In a sensational development, Ukrainian forces reportedly downed four Russian aircraft on May 13, 2023 – two Russian Mi-8 helicopters, one Su-34 fighter bomber, and one Su-35S fighter.
BREAKING: Ukraine claims RUSSIA LOST 4 AIRCRAFT in ONE DAY!!!
Two Mi-8s Attack Helicopters, one Su-35 and one Su-34 were shot down/crashed in Bryansk region.#aircraft #Su34 #Su35 #Mi8 #crash #helicopter #fighterjet #Bryansk #Ukraine #Russia pic.twitter.com/uqxBNhKvD2
— EurAsian Times (@THEEURASIATIMES) May 13, 2023
No concrete video evidence of the Su-35S shootdown has been released till the time of posting this report.
The stunning Ukrainian air combat shootdown today occurred in Russian airspace in the Bryansk region. It followed an equally stunning Ukrainian missile strike on an industrial facility in Luhansk yesterday.
One Mi-8 helicopter was downed over Russian territory in the Bryansk region bordering Ukraine. Both pilots were reportedly killed. Video footage of the Mi-8 shootdown released on social media suggests a surface-to-air (SAM) missile hit. The second Mi-8 was reportedly downed in the Klintsy area of the Bryansk region.
First Image Of Storm Shadow Cruise Missile Appears From The Warzone As Ukraine Hits Russian Military With Anglo-French Weapon
Also, video footage released on social media purportedly showed the burning wreckage of the Su-34 that crashed in Russian territory in the Bryansk region. Unconfirmed reports suggest both the pilots in the Su-34 were killed.
❗️ Another Russian fighter jet was shot down today near Bryansk
Russian media are reporting that four aircraft were shot down in the Bryansk region today.
According to their information, these were two Mi-8 helicopters and two fighters Su-34 and Su-35, which were returning from… pic.twitter.com/VB6106GQhv
— NEXTA (@nexta_tv) May 13, 2023
It is unknown if SAMs or air-to-air missiles shot down the Russian Aerospace Force (RuAF) fighters.
The shootdown today followed massive RuAF strikes on ammunition depots in Khmelnytskyi, West Ukraine, earlier in the day, with reports pointing to the use of several Geran-2 drones.
The Russian strike could have been a face-saving retaliation for yesterday’s Ukrainian missile attack in the Luhansk region.
Storm Shadow Strike On Luhansk
According to a statement by the RuMoD, “On May 12 around 6.30 pm Moscow time, AFU Air Force combat aircraft launched a missile attack on Polipak polymer products company and Milam meat processing plant in Luhansk.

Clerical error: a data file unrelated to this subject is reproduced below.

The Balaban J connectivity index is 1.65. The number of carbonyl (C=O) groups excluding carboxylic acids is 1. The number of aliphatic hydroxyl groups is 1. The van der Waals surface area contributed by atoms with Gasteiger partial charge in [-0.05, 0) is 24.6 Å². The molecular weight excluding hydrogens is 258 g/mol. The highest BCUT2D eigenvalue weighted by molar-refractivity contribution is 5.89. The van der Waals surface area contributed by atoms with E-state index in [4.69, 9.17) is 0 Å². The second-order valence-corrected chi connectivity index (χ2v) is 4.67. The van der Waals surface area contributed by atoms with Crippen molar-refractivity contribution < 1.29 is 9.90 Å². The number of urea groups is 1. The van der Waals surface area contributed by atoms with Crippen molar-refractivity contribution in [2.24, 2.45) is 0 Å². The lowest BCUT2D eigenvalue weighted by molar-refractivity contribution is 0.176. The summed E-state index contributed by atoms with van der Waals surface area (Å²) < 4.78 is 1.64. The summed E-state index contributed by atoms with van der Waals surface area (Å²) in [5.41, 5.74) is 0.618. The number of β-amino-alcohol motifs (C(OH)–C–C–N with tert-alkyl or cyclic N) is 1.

“The strike was carried out using Storm Shadow missiles supplied to the Kyiv regime by the UK, contrary to London’s claims that these weapons would not be used on civilian targets.
“As a result of the strike, a fire broke out on the territory of Luhansk food and chemical industries. Some nearby residential buildings are destroyed. Civilians, including six children, were injured. Russian Aerospace Forces fighter aircraft shot down AFU Su-24 aircraft that attacked Luhansk and MiG-29 fighter that was covering it.”
The most outstanding feature of the Luhansk strike was its technical sophistication and excellent coordination, indicative of a very high standard of training.
Ukraine reportedly used two Storm Shadow cruise missiles in the Luhansk strike. The launch of the Storm Shadow missiles by the Ukrainian Su-24 aircraft (which Russia claims to have shot down) was evidently preceded by the launch of ADM-160 decoy missiles to light up Russian AD radars, which were then struck using MiG-29 launched AGM-88 HARM missiles.
The use of ADM-160 decoys is the first recorded in the conflict. The US had not announced the supply of the decoys to Ukraine, which would explain why Russian AD units were easily baited into engaging them.
The Su-24 is a heavy fighter and likely the only one in the Ukrainian Air Force inventory capable of carrying the 1,300-kilogram Storm Shadow missile.
The element of surprise was critical to Ukrainian successes yesterday and today. Russia will inevitably adapt to introducing new weapon systems in the conflict, as well as improved Ukrainian coordination.
It will develop tactics to neutralize some of the advantages gained by Ukraine. However, the process will take time and training. Ukraine could exploit the time to inflict other painful blows ahead of its planned counteroffensive.
- Vijainder K Thakur is a retired IAF Jaguar pilot. He is also an author, software architect, entrepreneur, and military analyst. VIEWS PERSONAL
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